Baby In A Box, Ladies Home Journal, Oct. 1945 [archive.org]
BF Skinner and the Baby Box[snopes.com]

posted July 25, 2006 2:57 PM | add to del.icio.us | digg this


Great post.

I think it's safe to say the reason nobody wanted to mass produce it was because it fills people with an unsettling sense of dread. Is that blue one really lined with newspaper?

And I can't quite figure out how putting a kid in a laboratory cabinet passed the "Is this practice important for the physical and psychological health of the baby?" test.

[I think those are clippings on display. It's incredible--but not surprising, given Skinner's godlike legacy in the behaviorist movement, where stimulus/response and environmental factors were everything--reading the article how closely tied temperament was to, say, temperature. Kid crying? Kid hungry too early? Warm her up a notch... -ed.]

posted by: Scott at July 25, 2006 6:44 PM

Sorry, just gotta ask the question -- how is putting a baby in a cage with bars important for the physical and psychological health of the baby?

My siblings and I were raised in Skinner boxes - the baby box kind -- and I raised my own daughter in one. It's a fantastic device -- far superior to a standard crib.

My daughter wore only a diaper to bed, bounded around her box with great abandon (no night clothes to constrict her) when she woke in the middle of the night, and was always greeted eyeball to eyeball when she got up after naps or sleeping at night. She always went right back to sleep after her nocturnal romps, too -- possibly because she was never uncomfortbly hot or cold.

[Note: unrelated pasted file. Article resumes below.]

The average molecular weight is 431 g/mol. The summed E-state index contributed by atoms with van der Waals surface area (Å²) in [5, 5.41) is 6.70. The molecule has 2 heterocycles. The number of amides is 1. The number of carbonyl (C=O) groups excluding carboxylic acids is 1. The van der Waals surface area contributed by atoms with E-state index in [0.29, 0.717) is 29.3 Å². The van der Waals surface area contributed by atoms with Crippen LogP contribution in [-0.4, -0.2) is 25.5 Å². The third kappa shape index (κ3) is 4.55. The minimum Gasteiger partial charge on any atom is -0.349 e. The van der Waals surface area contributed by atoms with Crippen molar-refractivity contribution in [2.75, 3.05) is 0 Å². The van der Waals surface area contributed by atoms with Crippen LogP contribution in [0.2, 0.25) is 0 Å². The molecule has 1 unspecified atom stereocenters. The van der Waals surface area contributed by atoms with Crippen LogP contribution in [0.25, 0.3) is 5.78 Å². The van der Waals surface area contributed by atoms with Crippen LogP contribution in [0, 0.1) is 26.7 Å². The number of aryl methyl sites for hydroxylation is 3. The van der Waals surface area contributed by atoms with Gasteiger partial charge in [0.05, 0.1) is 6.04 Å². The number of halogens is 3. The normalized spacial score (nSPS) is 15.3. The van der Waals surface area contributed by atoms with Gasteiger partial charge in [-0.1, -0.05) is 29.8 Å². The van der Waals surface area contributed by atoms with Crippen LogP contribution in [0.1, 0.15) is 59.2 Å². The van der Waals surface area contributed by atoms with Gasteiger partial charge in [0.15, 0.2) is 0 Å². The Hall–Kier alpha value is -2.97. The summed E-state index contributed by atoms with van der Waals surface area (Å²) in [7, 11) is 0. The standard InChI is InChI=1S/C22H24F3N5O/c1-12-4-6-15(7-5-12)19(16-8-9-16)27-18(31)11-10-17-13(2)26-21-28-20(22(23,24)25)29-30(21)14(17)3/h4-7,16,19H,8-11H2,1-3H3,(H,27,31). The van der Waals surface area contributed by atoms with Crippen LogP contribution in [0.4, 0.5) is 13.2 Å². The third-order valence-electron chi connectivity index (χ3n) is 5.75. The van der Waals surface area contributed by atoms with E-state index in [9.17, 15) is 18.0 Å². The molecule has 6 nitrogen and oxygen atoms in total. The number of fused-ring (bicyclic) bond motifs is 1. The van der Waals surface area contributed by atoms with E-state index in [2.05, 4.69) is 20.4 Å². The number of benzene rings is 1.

No stupid bumper pads either, so when she was lying down, as a newborn and later, she could see across the room. No sheets, blankets, etc., either -- just mesh on a stretcher, easily rinsed off as needed. (No SIDS, either -- no blankets to tangle up in, no mattress to suffocate a face-down baby.) The fantastically reduced laundry quantity meant more time with her.

She loved it, and when I worked in the same room in the mornings, I would hear her waking up behind me and telling stories to her bear for a few minutes before chirping to me in the morning.

Could it be abused? Oh yeah -- but how many people stuff the baby in a distant bedroom don't have a clue the kid's awake until it wails? Not an issue with a Skinner box.

I was part of a survey (quite likely the one you mention) of former box babies. As I recall, the questions were quite extensive. I suspect the poor response rate had a fair amount to do with the amount of time it took to complete the thing. I was highly motivated -- family members knew Skinner, and my experience with the box -- both generations -- was fabulous.

Oh, yes. When I was a kid, we had a miniature one for dolls, too. They turned out just fine, too.

posted by: Marty at July 26, 2006 9:23 PM